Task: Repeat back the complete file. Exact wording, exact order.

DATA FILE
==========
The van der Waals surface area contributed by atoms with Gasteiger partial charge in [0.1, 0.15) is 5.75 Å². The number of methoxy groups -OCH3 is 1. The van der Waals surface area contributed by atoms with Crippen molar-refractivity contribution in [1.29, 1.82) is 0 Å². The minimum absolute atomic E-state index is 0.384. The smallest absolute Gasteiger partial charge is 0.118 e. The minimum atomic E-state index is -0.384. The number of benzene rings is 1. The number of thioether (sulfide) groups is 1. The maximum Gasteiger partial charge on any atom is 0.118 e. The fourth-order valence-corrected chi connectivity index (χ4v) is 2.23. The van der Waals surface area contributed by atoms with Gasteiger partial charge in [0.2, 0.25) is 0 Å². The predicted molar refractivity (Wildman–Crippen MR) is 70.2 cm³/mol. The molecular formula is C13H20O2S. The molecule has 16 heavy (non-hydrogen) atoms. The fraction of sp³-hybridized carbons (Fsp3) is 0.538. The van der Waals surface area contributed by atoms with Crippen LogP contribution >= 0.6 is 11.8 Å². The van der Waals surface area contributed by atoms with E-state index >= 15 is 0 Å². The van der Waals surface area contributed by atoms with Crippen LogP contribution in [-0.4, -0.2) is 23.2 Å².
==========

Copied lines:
The van der Waals surface area contributed by atoms with Gasteiger partial charge in [0.1, 0.15) is 5.75 Å². The number of methoxy groups -OCH3 is 1. The van der Waals surface area contributed by atoms with Crippen molar-refractivity contribution in [1.29, 1.82) is 0 Å². The minimum absolute atomic E-state index is 0.384. The smallest absolute Gasteiger partial charge is 0.118 e. The minimum atomic E-state index is -0.384. The number of benzene rings is 1. The number of thioether (sulfide) groups is 1. The maximum Gasteiger partial charge on any atom is 0.118 e. The fourth-order valence-corrected chi connectivity index (χ4v) is 2.23. The van der Waals surface area contributed by atoms with Gasteiger partial charge in [0.2, 0.25) is 0 Å². The predicted molar refractivity (Wildman–Crippen MR) is 70.2 cm³/mol. The molecular formula is C13H20O2S. The molecule has 16 heavy (non-hydrogen) atoms. The fraction of sp³-hybridized carbons (Fsp3) is 0.538. The van der Waals surface area contributed by atoms with Crippen LogP contribution >= 0.6 is 11.8 Å². The van der Waals surface area contributed by atoms with E-state index >= 15 is 0 Å². The van der Waals surface area contributed by atoms with Crippen LogP contribution in [-0.4, -0.2) is 23.2 Å².